On Wednesday I’m spending part of the class time giving a lecture on media licensing (heavy on the Creative Commons) and Human Subjects Review/IRB/ethics issues within digital media and archaeology. While the former has been a regular feature of the class, the latter will be a new feature. The University of California, Berkeley is a tier one research institution and integrating methodological procedures into lectures is an important aspect of our teaching mission. While archaeology generally avoids many of the issues raised by Human Subjects Boards (one of the few times it’s actually helpful to have dead informants), our projects do effect living humans and digital documentation of archaeological research sometimes features descendant communities or stakeholders who are potentially at risk.

The history of Human Subjects Review stems from revelations during the Nuremburg Trials of the medical experimentation performed by Nazi doctors during World War II. This biomedical research code was expanded several times during the 1960s, finally leading to firmer legislation in the 1970s, this time fueled not by war crimes in foreign lands, but our own government’s 30-year Tuskegee Syphilis Study, during which rural black men diagnosed with syphilis went untreated even after effective treatments became available.  The Belmont Report, created in 1979, outlined these three general principles for biomedical and behavioral research:

Beneficence: To maximize benefits for science, humanity, and research participants and to avoid or minimize risk or harm.

Respect: To protect the autonomy and privacy rights of participants

Justice: To ensure the fair distribution among persons and groups of the costs and benefits of research.

So what implications does this have for archaeological research?  Jeffrey Bendremer and Kenneth Richman discuss their research with Native American communities and note that while archaeology “does not satisfy the Common Rule definition of human subject” (Human subject means a living individual about whom an investigator conducting research obtains either data or identifiable private information), applying the codes employed by the Human Subjects Review or forming other independent research advisory counsels would be beneficial to ethical archaeological research. While I am not convinced that such counsels are necessary, archaeology has taken on an increasingly ethnographic bent, and for those of us who are interested in digital documentation, representation, and public outreach, an explicit ethics statement can be very useful in conducting our research.

For example, at Catalhoyuk in 2008 I shot a very short film about one of the kitchen staff (whom we rarely see outside of the context of the dig house) coming up to the tell to see one of the major finds of that season, a bench with intact bull buchrania in a burned building. Then she jumped in the trench that I was working in and started digging with us. I grabbed my video camera and captured some footage, which I later turned into a short film that we showed on community day. She was very happy with the film and I made her a DVD that she could show at home. This was a perfect example for my dissertation of digital documentation being performed in the trench, by excavators, and I asked her permission to put it online so that I could show it to larger audiences. She said no. Her reason? She didn’t want her husband to see her acting in a way that he might feel as inappropriate.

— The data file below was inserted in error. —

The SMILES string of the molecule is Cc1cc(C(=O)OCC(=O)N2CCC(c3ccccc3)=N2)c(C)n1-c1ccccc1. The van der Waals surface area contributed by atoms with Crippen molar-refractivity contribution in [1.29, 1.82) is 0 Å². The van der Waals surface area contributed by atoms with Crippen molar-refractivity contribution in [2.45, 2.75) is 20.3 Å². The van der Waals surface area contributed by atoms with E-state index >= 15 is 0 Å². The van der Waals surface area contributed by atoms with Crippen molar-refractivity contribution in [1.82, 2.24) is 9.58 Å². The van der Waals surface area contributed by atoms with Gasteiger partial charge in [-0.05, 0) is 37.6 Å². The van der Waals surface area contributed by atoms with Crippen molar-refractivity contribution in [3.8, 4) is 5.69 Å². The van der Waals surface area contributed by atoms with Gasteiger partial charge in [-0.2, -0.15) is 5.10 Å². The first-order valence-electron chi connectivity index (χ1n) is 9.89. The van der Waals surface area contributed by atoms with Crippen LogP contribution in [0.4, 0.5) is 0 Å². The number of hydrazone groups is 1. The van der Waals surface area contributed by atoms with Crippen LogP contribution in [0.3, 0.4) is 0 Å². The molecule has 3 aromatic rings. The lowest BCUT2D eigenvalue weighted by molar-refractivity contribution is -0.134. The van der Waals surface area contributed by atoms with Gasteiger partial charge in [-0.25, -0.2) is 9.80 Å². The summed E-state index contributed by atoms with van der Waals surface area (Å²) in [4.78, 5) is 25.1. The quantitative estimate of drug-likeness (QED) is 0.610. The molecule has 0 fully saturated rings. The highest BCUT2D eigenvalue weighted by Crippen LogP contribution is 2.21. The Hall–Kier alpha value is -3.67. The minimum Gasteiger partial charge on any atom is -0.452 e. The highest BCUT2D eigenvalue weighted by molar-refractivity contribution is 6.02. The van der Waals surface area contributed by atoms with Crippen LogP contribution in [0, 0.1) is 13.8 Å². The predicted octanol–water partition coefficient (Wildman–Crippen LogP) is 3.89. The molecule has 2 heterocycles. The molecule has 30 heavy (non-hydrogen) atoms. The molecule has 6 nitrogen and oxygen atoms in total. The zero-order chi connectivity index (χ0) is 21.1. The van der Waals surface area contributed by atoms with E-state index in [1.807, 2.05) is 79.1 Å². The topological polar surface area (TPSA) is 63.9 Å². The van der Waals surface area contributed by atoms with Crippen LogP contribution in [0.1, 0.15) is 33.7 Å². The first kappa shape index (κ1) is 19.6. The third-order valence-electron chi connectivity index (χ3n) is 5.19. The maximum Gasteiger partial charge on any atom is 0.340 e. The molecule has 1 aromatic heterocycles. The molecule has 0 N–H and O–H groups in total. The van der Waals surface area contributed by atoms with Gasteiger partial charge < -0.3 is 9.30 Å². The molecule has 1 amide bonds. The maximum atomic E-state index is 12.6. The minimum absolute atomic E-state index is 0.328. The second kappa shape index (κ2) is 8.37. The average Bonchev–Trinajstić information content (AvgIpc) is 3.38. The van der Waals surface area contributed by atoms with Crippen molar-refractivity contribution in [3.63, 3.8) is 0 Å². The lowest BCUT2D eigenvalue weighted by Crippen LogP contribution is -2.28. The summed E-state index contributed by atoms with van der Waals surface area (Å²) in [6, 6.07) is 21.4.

As Bendremer and Richman cite in their paper, the AAA professional code of conduct states: “Anthropological researchers must do everything in their power to ensure that their research does not harm the safety, dignity, or privacy of the people with whom they work, conduct research, or perform other professional activities.” The World Archaeological Congress is more specific in their application of ethics to the visual medium, stating in the Tamaki Makau-rau Accord that the display of human remains and sacred objects is “recognized as a sensitive issue” and that “display means the presentation in any media or form of human remains and sacred objects, whether on a single occasion or on an ongoing basis, including conference presentations or publications.”

So how do we surmount these ethical concerns and get on with our research? Helpfully, the Tamaki Makau-rau expands:

1)    Permission should be obtained from the affected community or communities.

2)    Should permission be refused that decision is final and should be respected.

3)    Should permission be granted, any conditions to which that permission is subject should be complied with in full.

4)    All display should be culturally appropriate.

5)    Permission can be withdrawn or amended at any stage and such decisions should be respected.

6)    Regular consultation with the affected community should ensure that the display remains culturally appropriate.

The upswing to all of this is that the long arm of Human Subjects Review is getting longer, and if we are actually interested in incorporating live people into our research, we should take these points into consideration. I’ve made a boiler-plate media permissions release for use on site, and we are in the process of getting it translated into Arabic for the coming field season.

Here is the boilerplate_media_release, I would appreciate feedback, if you have some to offer!